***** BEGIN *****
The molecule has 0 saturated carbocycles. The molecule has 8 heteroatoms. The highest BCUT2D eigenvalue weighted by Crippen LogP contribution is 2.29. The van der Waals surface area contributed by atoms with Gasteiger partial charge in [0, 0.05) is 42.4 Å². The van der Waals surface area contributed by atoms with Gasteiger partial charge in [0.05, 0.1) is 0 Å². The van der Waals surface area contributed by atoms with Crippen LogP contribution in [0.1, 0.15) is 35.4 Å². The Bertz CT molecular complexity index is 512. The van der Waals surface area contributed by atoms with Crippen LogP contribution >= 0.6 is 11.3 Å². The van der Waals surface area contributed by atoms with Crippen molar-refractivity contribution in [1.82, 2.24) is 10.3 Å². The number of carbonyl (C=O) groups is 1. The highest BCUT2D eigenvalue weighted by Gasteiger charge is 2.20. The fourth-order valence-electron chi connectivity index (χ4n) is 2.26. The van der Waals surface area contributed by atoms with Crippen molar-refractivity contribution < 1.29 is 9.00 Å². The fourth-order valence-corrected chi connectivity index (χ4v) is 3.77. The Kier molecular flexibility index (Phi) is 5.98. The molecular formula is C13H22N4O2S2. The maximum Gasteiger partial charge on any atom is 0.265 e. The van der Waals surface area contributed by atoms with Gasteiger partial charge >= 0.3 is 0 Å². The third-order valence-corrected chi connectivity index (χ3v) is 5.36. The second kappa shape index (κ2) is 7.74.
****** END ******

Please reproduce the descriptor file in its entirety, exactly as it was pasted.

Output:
The molecule has 0 saturated carbocycles. The molecule has 8 heteroatoms. The highest BCUT2D eigenvalue weighted by Crippen LogP contribution is 2.29. The van der Waals surface area contributed by atoms with Gasteiger partial charge in [0, 0.05) is 42.4 Å². The van der Waals surface area contributed by atoms with Gasteiger partial charge in [0.05, 0.1) is 0 Å². The van der Waals surface area contributed by atoms with Crippen LogP contribution in [0.1, 0.15) is 35.4 Å². The Bertz CT molecular complexity index is 512. The van der Waals surface area contributed by atoms with Crippen LogP contribution >= 0.6 is 11.3 Å². The van der Waals surface area contributed by atoms with Crippen molar-refractivity contribution in [1.82, 2.24) is 10.3 Å². The number of carbonyl (C=O) groups is 1. The highest BCUT2D eigenvalue weighted by Gasteiger charge is 2.20. The fourth-order valence-electron chi connectivity index (χ4n) is 2.26. The van der Waals surface area contributed by atoms with Crippen molar-refractivity contribution < 1.29 is 9.00 Å². The fourth-order valence-corrected chi connectivity index (χ4v) is 3.77. The Kier molecular flexibility index (Phi) is 5.98. The molecular formula is C13H22N4O2S2. The maximum Gasteiger partial charge on any atom is 0.265 e. The van der Waals surface area contributed by atoms with Gasteiger partial charge >= 0.3 is 0 Å². The third-order valence-corrected chi connectivity index (χ3v) is 5.36. The second kappa shape index (κ2) is 7.74.